Hwange Colliery back to owners

ANDREW KUNAMBURA

PROTRACTED boardroom wrangles at Hwange Colliery Company (Hwange) took a fresh twist this week after it emerged the company will now be returned to its shareholders while former board members have bounced back following last week’s High Court ruling quashing the government’s decision to place the ailing coalminer on administration.

This came after Justice minister Ziyambi Ziyambi applied for High Court confirmation of his October 2018 reconstruction order issued in terms of the Reconstruction of State Indebted Insolvent Companies Act.

However, the Juliana Muskwe-chaired board which had ceased to exist by operation of law soon after the issuing of the order — contested the decision along with other shareholders, trustees and creditors, arguing that the minister had abused his powers.

High Court judge Justice David Mangota ruled that the order had clearly violated the concerned piece of legislation and was therefore null and void.
Board members argued that the reconstruction order was a ploy by Mines minister Winston Chitando to remove them after they had initiated a forensic audit into the company.

Interestingly, the subsequent audit, by Ralph Bomment Greenacre and Reynolds, subsequently found that Chitando had allegedly orchestrated shady business dealings and presided over the misuse of a US$115,5 million loan at the troubled coal-mining giant during the time he served as board chair.

The audit says Chitando, in cahoots with senior executives, systematically manipulated and creamed off the company between 2016 and 2017.Lawyers representing Muskwe and her board yesterday, Chinyama Attorneys, wrote to Hwange administrator Bekithemba Moyo and his assistants Mutsa Mollie Jean Remba, managing partner of Dube, Manikai & Hwacha law firm, and Munashe Shava, a chief operating officer and project leader at Great Dyke Investments, advising them to immediately vacate office and pave way for the returning board.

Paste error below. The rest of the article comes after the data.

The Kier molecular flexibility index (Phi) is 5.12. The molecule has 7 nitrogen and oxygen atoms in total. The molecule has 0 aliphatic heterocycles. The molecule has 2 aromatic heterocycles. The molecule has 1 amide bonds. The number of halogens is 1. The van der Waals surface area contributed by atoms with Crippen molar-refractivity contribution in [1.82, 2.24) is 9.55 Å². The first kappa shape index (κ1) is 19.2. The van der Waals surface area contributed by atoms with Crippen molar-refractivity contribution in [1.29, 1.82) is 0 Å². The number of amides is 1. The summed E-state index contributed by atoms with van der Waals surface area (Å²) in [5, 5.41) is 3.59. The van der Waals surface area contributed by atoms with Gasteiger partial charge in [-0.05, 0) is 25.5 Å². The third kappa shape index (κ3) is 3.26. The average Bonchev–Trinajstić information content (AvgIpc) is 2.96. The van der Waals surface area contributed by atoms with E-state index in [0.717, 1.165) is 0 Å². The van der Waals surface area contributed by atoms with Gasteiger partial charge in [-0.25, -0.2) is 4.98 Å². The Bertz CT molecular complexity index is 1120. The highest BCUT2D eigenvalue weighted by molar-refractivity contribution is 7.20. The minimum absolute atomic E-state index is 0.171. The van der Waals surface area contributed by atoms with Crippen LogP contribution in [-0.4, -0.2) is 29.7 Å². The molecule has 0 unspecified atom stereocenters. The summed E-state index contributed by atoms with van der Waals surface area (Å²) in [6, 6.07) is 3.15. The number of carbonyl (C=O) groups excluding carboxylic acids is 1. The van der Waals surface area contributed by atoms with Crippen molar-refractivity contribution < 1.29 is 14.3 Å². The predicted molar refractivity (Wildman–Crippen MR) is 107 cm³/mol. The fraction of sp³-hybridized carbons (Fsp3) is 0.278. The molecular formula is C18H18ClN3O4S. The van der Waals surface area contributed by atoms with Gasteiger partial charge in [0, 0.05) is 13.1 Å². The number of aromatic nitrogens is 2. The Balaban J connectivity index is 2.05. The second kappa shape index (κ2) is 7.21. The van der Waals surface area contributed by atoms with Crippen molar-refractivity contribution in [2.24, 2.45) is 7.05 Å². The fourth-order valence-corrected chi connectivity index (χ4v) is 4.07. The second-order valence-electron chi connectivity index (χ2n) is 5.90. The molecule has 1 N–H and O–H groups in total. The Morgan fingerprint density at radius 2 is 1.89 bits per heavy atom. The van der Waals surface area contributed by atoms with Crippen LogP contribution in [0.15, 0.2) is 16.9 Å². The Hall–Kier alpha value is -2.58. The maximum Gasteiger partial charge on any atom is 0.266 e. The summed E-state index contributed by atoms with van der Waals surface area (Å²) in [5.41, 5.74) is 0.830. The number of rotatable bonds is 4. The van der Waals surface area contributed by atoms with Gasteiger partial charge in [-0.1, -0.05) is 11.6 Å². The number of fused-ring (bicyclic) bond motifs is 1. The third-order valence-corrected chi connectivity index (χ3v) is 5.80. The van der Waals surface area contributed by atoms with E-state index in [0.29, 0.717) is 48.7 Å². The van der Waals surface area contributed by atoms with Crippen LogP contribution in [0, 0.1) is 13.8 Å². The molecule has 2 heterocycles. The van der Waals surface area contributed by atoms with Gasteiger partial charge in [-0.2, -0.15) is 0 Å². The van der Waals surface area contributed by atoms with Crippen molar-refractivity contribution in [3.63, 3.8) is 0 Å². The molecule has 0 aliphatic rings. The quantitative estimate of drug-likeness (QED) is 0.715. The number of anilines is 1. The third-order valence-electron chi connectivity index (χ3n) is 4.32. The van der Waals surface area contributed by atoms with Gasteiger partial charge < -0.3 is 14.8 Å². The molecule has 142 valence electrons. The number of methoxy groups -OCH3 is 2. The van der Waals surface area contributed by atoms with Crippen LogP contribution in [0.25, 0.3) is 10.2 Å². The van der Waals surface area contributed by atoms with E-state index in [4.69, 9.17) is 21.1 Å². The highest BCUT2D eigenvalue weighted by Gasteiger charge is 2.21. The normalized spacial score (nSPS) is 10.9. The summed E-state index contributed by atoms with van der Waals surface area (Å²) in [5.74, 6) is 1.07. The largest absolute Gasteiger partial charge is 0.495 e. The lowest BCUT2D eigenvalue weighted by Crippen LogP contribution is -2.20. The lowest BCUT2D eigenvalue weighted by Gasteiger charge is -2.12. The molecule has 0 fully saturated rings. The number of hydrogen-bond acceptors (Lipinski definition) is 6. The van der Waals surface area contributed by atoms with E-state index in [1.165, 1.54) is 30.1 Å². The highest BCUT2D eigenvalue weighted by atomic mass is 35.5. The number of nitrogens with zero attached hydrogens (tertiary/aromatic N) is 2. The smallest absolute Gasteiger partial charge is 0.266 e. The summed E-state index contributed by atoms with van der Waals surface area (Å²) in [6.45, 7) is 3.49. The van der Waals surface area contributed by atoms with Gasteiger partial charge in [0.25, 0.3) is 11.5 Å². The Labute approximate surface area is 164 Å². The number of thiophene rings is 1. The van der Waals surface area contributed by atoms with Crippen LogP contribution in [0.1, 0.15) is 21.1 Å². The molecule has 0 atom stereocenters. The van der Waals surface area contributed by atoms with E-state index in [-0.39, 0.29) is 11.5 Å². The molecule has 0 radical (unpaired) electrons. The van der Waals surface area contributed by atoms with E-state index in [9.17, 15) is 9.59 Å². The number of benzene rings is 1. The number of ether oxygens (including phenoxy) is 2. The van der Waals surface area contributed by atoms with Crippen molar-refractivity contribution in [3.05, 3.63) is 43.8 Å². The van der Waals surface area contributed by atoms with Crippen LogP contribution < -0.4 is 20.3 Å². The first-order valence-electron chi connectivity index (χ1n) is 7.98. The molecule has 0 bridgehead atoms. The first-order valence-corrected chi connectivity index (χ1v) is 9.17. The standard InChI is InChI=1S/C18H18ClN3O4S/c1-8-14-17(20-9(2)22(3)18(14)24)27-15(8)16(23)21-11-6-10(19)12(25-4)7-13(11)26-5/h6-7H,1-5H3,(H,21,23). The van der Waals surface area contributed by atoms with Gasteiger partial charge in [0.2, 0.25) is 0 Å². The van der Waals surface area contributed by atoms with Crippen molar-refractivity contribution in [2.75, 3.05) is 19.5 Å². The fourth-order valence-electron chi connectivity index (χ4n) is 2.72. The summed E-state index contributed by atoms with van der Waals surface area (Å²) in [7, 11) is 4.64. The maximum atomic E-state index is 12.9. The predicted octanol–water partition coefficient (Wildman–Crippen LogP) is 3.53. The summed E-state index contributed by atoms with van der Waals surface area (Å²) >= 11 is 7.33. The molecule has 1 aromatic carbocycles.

“We act on behalf of the Juliana Muskwe board of directors, the board in place immediately before the reconstruction order of October 26 2018 was issued. You may now be aware that the High Court of Zimbabwe dismissed the the confirmation of the reconstruction order by the minister of Justice. The effect of the said judgment was to set aside the reconstruction order,” the letter reads.

“In the result, we kindly request you and your assistant administrators to immediately cease presiding over the affairs of Hwange Colliery Company. Such affairs now fall under the jurisdiction of the board of directors following the dismissal of the application for confirmation of the reconstruction order which appointed you. We advise that any transactions by you or any of your assistant administrators post the judgement of the High Court of Zimbabwe shall be illegal. Should you not vacate the office, you shall be in contempt of court,” the Muskwe board’s attorneys said.

“Yes, we have seen it (the letter), but do not worry about it. We will take guidance from government. If government decides to appeal, then the judgement will be suspended until after the appeal process. However, if government does not appeal, then the company will be handed over to shareholders,” he said.
Key shareholder, British tycoon Nicholas Van Hoogstraten — who holds a 27% stake in the firm and had also challenged the administration order through his lawyer Thabani Mpofu — welcomed the decision, but remains wary of government domination.

Government, with 37%, is the biggest shareholder in the company.“Firstly, in order to play for time, the minister may appeal. Otherwise, yes, the company should be returned to the shareholders — therein lies the problem because the major shareholder, with 37%, is the government,” he said in responses e-mailed from his London base.

“As you well know, the only reason for the destruction of Hwange has been the long series of corrupt and incompetent directors and management appointed by government. It had been my hope, and expectation, that the new administration would deal correctly with these historic issues but, so far, there has been no sign of this.”

Chitando was evasive when contacted for comment. After repeated calls on his mobile phone went unanswered, the Zimbabwe Independent sent questions to him on WhatsApp, to which he only promised to respond, but never did.

“(I) will revert (back to you). Just seeing your message now,” he wrote back to the Independent on Tuesday night but did not do so.
Subsequent calls were also ignored.

Ziyambi was also not answering calls.

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